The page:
I love H E Bates. His short stories are perfect examples of drowsy, bee-filled summers or glowing winter afternoons, and full of bittersweet melancholia not unlike Hardy shorn of some melodrama. Incredibly prolific and versatile (which, along with The Darling Buds of May is probably a reason why he’s not allowed to be admitted as one of our literary greats), his stories often, and perhaps surprisingly, centre on outsiders, the downtrodden, the innocent, where circumstance is quicksand. You’re quite likely to find a patriarch crushing his wife’s lesbian idyll, or a husband humiliated by his gin-sodden wife finding release with the village lad she attempts to devour.
I imagine publishers were keen to exploit his sense of liberated, almost pagan sensuality that finds outlets amid the sourness in small English towns and villages (see The Sleepless Moon – illicit meetings by a disused mill, bare legs and – well, I imagine the first sketch was sent back with a request to ‘cover things up a bit’). As such, on some occasions his other paperback covers almost depicted that seventies male-fantasy, the ‘dolly-bird’. Dulcima is interesting here: Carol White, who appears on the cover, took the role of a downtrodden country girl in the 1970 film with John Mills. Known for Ken Loach’s Cathy Come Home, she was a respected dirty-realism actress who ironically wanted the Hollywood glitz instead, dying young in its failed pursuit. Despite attempts with the bed and the bath towel, due to her skill as an actress this film-still cover tells us something quite different: about hope and hopelessness, frustration and resignation.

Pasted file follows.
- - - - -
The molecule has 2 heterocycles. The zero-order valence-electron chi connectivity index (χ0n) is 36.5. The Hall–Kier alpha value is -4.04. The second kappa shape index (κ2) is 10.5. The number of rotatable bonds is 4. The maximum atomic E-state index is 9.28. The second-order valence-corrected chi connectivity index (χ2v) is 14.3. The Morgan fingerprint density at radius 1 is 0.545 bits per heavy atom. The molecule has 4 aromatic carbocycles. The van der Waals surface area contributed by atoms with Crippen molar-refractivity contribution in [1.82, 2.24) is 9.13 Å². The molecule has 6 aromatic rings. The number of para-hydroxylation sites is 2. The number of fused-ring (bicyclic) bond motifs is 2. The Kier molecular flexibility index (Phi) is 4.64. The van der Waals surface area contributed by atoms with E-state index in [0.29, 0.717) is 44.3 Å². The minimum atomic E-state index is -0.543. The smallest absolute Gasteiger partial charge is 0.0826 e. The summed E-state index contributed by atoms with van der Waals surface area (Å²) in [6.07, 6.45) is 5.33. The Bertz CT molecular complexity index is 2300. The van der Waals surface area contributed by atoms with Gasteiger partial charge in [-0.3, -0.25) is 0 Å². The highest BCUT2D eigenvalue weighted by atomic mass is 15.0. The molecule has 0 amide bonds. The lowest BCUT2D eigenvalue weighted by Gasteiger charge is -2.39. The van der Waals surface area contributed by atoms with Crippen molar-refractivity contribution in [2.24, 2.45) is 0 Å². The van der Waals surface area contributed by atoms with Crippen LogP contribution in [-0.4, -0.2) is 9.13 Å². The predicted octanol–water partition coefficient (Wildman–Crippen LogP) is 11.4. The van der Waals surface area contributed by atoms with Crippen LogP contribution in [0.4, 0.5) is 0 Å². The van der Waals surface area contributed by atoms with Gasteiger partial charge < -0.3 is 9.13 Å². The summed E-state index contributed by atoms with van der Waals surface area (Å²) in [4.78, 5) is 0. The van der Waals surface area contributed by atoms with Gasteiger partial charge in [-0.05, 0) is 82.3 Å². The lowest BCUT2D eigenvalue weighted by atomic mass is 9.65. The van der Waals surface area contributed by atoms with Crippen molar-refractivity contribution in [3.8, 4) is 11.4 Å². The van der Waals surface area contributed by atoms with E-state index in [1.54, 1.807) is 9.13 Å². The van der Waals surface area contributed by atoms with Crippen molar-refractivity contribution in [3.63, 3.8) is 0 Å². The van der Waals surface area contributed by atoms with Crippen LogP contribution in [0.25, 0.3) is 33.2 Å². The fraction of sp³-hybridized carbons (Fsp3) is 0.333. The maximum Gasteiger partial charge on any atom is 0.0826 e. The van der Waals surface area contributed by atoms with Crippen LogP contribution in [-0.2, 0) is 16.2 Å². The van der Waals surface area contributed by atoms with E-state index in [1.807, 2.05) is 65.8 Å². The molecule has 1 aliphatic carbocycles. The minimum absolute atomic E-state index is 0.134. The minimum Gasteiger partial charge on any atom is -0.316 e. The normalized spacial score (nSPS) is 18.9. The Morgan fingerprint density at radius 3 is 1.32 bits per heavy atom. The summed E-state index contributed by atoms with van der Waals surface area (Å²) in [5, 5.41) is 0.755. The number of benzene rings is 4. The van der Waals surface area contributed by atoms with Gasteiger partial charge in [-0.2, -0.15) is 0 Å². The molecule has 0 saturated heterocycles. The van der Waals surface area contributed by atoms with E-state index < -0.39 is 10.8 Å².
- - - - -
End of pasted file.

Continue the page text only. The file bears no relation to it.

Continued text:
It’s hard to describe the particular sensibility in these covers: they occupy a particular space of time from the late sixties into early seventies. These are interesting faces, enigmatic characters whose images have to tread a fine line in making sure they aren’t sending out Trojan horses to poison romantic fantasies. There is resignation to lamplit gloom in Glenda Jackson’s The Triple Echo; and the girl in the The Four Beauties is no-one’s fool – here is freedom, independence.
Apart from the odd one out of course. That’s A E Coppard marketed as shampoo. With a slug.